Relationship is the focus of the readings
The focus of our readings today is on relationship. The birth of Christ reveals to us that God is all about relationship. It is the relationship of love between the Father and the Son with the Holy Spirit that we are invited by Christ to share in. In the first reading from Sirach, we learn of how husbands and wives, fathers and mothers, sons and daughters are to relate to one another. God is helping us to understand a right relationship with our families in order to prepare us to be in relationship with Him for all eternity.

Ribs Sunday
One of my brother Deacons refers to this Sunday as “Ribs Sunday” – because when we get to the part of St. Paul’s letter where he says “Wives, be subordinate to your husbands, as is proper in the Lord.” Some husbands will often nudge their wives in the ribs and give a “knowing” look. This is followed a few moments later by a responding dig in when the next verse is read – “Husbands, love your wives, and avoid any bitterness toward them.” How do these attitudes towards relationship help us to grow in love for one another?

Wives be subordinate to your husbands
Let’s start with the wives part, When St. Paul says “Wives, be subordinate to your husbands, as is proper in the Lord.” He is expressing an idea of mutual love that is more clearly stated in his letter to Ephesians, where he says that “husbands and wives are to submit to one another as unto the Lord”. This is a difficult scripture for us to hear today, so I think that we need to struggle with it in an honest way. All too often this scripture has been used to justify some truly destructive behavior and situations. St. Paul is not trying to relegate women to a second-class status, or to justify remaining in abusive situations, but rather it is an expression of trust in our relationship of love that is backed up by Christ. When we freely submit ourselves to Christ’s love we can be confident that He will care for us because He has our best interests at heart.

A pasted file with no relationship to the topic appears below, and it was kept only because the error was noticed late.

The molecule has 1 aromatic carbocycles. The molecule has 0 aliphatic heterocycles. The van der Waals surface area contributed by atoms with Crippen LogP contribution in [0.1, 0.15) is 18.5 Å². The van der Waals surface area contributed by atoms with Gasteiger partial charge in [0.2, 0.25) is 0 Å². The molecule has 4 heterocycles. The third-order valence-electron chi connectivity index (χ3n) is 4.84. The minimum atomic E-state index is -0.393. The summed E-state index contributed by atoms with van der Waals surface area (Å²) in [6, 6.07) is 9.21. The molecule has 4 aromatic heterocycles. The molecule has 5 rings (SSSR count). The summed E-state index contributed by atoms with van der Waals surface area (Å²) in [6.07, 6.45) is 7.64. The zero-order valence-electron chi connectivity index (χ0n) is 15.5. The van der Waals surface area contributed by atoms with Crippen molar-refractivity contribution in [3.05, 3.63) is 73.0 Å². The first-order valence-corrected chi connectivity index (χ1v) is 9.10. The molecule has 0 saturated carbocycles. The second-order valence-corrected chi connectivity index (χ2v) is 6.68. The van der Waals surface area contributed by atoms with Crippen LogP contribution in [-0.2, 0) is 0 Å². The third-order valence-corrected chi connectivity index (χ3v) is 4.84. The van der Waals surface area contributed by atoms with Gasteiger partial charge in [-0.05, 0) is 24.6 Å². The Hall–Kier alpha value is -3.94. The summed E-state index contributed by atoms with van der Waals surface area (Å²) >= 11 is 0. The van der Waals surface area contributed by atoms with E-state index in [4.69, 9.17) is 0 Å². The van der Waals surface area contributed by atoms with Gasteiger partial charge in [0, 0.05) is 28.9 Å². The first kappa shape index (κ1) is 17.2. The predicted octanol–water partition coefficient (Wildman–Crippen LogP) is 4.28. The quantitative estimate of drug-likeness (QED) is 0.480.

Husband’s love your wives…